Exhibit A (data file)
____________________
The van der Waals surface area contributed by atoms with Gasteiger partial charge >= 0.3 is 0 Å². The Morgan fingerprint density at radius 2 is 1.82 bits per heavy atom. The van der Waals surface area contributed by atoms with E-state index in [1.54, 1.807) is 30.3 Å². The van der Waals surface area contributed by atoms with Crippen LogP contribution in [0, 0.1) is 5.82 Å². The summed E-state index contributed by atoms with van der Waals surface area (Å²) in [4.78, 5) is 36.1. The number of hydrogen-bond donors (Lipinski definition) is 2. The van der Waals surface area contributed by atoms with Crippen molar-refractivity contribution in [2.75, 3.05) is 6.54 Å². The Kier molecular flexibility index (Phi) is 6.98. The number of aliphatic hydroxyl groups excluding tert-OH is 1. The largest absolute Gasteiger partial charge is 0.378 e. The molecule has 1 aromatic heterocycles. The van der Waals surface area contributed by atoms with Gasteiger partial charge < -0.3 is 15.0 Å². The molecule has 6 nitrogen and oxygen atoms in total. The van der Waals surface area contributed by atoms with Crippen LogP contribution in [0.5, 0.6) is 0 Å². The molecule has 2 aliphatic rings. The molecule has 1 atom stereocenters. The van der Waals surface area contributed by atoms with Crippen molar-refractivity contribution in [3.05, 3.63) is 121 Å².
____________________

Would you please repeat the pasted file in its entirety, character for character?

The van der Waals surface area contributed by atoms with Gasteiger partial charge >= 0.3 is 0 Å². The Morgan fingerprint density at radius 2 is 1.82 bits per heavy atom. The van der Waals surface area contributed by atoms with E-state index in [1.54, 1.807) is 30.3 Å². The van der Waals surface area contributed by atoms with Crippen LogP contribution in [0, 0.1) is 5.82 Å². The summed E-state index contributed by atoms with van der Waals surface area (Å²) in [4.78, 5) is 36.1. The number of hydrogen-bond donors (Lipinski definition) is 2. The van der Waals surface area contributed by atoms with Crippen molar-refractivity contribution in [2.75, 3.05) is 6.54 Å². The Kier molecular flexibility index (Phi) is 6.98. The number of aliphatic hydroxyl groups excluding tert-OH is 1. The largest absolute Gasteiger partial charge is 0.378 e. The molecule has 1 aromatic heterocycles. The van der Waals surface area contributed by atoms with Gasteiger partial charge < -0.3 is 15.0 Å². The molecule has 6 nitrogen and oxygen atoms in total. The van der Waals surface area contributed by atoms with Crippen LogP contribution in [0.5, 0.6) is 0 Å². The molecule has 2 aliphatic rings. The molecule has 1 atom stereocenters. The van der Waals surface area contributed by atoms with Crippen molar-refractivity contribution in [3.05, 3.63) is 121 Å².